"If Libby is found guilty, investigators are likely to probe further to determine if Libby devised what they consider a cover story in an effort to shield Cheney. They want to know whether Cheney might have known about the leaks ahead of time or had even encouraged Libby to provide information to reporters about Plame's CIA status, the same sources said.
Had Cheney testified, he would have been questioned about whether he encouraged, or had knowledge of, the leaking of Plame's CIA status. Sources close to the case say that Cheney would have also been sharply questioned as to why, when presented by Libby with what prosecutors regarded as a cover story to explain away Libby's role in the leak, Cheney did nothing to discourage him."
* conyers: "Next year in November, we're going to get hired to do the job of leading this country with a Democratic president and with a stronger House and Senate majority. You know, a one-senate majority lead is not much of a majority. Fifteen-vote change in the House would erase the advantage that we have. And quite frankly, any impeachment proceeding that would go forward without taking out the Vice President and the President, to me, would be a waste of time. We don't have the luxury to impeach this president and this vice president. "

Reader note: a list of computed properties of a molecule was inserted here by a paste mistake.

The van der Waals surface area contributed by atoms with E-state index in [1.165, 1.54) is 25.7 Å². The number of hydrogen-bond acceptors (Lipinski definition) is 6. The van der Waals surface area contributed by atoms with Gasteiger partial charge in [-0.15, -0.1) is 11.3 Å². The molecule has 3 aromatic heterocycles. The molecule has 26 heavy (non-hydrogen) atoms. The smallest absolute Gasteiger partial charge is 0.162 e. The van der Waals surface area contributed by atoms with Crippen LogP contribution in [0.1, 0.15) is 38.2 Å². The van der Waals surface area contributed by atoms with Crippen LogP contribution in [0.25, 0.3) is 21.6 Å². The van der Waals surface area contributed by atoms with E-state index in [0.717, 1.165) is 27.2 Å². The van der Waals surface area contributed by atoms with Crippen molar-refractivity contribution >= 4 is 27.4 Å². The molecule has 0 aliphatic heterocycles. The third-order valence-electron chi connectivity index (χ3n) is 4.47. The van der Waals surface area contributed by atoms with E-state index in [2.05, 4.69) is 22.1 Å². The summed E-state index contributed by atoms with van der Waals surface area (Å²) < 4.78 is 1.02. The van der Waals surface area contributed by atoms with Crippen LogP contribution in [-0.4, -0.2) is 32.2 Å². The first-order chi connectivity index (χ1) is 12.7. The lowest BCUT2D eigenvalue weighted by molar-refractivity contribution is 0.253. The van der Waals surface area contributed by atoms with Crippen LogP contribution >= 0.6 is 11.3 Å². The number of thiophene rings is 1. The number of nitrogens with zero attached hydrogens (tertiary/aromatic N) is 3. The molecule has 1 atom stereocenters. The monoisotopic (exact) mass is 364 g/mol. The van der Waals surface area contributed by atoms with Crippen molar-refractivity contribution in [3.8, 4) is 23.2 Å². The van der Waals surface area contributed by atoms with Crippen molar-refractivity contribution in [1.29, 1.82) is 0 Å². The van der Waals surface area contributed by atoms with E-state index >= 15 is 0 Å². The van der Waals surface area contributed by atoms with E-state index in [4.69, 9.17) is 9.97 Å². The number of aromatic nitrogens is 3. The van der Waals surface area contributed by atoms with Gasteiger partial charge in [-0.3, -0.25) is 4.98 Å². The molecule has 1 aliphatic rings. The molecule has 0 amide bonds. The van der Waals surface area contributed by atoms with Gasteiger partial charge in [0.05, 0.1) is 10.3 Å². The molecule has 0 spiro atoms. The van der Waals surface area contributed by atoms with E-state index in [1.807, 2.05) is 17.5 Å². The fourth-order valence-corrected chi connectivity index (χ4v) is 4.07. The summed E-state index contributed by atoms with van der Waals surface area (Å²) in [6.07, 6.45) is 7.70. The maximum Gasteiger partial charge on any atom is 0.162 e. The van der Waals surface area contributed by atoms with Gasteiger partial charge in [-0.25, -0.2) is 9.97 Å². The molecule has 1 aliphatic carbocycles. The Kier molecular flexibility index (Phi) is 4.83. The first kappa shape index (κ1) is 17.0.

* jim Lobe:
"But if indeed a (iran) decision has already been made, it appears that the faction that led the pro-war propaganda offensive in the run-up to the Iraq invasion and that has long favored "regime change" in Iraq – the neoconservatives – has either not been clued in, or more likely, believes that any such attack is still some time off, if it takes place at all.
It is, rather, more the fact that the neocons, who helped lead the yearlong propaganda campaign to rally the country behind the invasion of Iraq in March 2003 with an admirable single-mindedness and urgency, appear far less focused on Iran, at least for the moment. If an attack on Iran is on the near-term agenda, the neoconservatives have been decidedly off-message.
The contrast with the run-up to the Iraq war is instructive.
This tack may simply be a ruse to lull antiwar forces into complacency. Or it may reflect a fear that, given their record on Iraq, beating the drums for war with Iran may prove counterproductive (although AEI has not hesitated to take credit for the "surge" option). Or it may indicate that prominent neocons have somehow lost touch with the hawks in the White House and Cheney's office who are now determined to go to attack Iran this spring.
But it may also reflect the neocons' assessment, based no doubt on inside information, that Bush – who spoke about U.S. policy on Afghanistan at AEI Thursday – intends to let the diplomatic game play out a little longer, perhaps as long as another year, before deciding to attack."